Short film review: The Karman Line
James R | On 09, Feb 2015
Fresh from its BAFTA nomination for Best Short Film, The Karman Line is available to watch online from today on We Are Colony and iTunes.
Illness can pull a family apart. In Sarah’s case, that actually happens, when she contracts a rare disease that causes her to float in mid-air.
It’s a wonderfully surreal take on a very real struggle that people face every day – and The Karman Line’s strength lies in how seriously (and sensitively) it treats the bizarre condition.
At first, it’s a minor inconvenience, as people stand on tip-toe to hand her cups of tea and hairdressers bring round stepladders to perch on for her monthly trim. It’s amusingly odd. A quaint curiosity. But Sarah keeps on rising. Soon, her problem escalates into a horribly tragic situation, which sees her husband and daughter hire out cherry pickers just to hold her hand.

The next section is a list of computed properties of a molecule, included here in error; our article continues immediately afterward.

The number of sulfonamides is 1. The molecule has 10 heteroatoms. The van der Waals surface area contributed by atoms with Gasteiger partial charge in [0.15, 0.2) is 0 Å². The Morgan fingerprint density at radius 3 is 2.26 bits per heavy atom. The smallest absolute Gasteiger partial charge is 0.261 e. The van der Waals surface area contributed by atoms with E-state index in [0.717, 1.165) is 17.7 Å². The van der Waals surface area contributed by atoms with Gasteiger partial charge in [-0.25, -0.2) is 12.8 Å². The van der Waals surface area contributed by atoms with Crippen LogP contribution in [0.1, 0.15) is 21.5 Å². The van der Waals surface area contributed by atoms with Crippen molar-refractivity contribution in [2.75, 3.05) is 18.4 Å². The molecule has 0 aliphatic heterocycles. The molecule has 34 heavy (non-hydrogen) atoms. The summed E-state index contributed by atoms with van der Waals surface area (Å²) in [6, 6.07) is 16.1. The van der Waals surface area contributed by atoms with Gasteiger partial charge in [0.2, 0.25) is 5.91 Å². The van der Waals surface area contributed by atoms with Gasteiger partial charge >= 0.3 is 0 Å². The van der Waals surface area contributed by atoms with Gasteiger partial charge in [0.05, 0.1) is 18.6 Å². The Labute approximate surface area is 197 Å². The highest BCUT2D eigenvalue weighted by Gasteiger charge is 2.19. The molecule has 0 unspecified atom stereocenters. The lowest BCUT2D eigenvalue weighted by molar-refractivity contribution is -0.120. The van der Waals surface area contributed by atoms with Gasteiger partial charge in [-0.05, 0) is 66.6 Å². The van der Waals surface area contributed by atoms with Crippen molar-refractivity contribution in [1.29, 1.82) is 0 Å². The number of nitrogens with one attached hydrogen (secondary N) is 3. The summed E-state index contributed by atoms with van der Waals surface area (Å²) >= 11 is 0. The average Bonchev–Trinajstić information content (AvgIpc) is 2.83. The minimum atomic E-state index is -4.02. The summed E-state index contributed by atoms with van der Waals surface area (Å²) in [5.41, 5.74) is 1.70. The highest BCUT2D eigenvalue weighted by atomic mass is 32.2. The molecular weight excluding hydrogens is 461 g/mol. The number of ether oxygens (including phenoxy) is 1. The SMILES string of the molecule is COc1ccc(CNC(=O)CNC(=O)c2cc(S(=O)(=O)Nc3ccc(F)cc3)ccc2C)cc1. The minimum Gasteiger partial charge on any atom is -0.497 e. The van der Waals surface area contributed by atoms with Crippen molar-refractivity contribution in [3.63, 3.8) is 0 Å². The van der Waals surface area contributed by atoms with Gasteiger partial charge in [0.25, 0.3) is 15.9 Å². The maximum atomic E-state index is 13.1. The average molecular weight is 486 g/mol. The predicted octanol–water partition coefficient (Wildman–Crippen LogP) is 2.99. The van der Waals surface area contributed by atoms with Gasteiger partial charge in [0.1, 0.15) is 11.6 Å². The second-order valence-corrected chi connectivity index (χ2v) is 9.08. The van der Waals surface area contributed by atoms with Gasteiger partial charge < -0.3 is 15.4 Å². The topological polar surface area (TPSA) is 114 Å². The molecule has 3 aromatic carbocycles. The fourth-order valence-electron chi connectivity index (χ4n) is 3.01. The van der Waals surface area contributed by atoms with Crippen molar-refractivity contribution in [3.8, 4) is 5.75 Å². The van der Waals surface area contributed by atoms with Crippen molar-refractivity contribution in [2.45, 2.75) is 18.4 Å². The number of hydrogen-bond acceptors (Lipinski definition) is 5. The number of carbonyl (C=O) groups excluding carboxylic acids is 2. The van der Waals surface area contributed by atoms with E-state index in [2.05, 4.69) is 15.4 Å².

Shaun Dooley’s Dave is instantly sympathetic as he frantically tries to keep his wife within arm’s length. The contrast between him and his daughter’s (Chelsea Corfield) reaction is subtle, yet striking; he reaches out, while she moves in the other direction, attempting to withdraw. On the other end of the line, Olivia Colman is heartbreakingly brilliant, smiling at first before her face crumples into fear like a soggy tissue.
As she ascends, her features occasionally light up at the stunning skyline that unfolds, captured with all the beauty you’d expect from master DoP Robbie Ryan. Together, Ryan and Sharp combine incredible visual effects with highly credible performances, but it’s Dawn King’s script that gives this airborne short its gravity, turning the emotional struggle to let go into something terrifyingly literal. The title, The Karman Line, refers to the boundary 100km above the Earth, between our atmosphere and outer space – a statement of inevitable destination that gives this tragedy a throbbing urgency. It’s an extraordinary take on a sadly ordinary problem, one that leaves you pondering the challenge of moving forward on the ground, while keeping an eye on the air above.
Silly, serious and hugely moving, these 25 minutes are simply astonishing.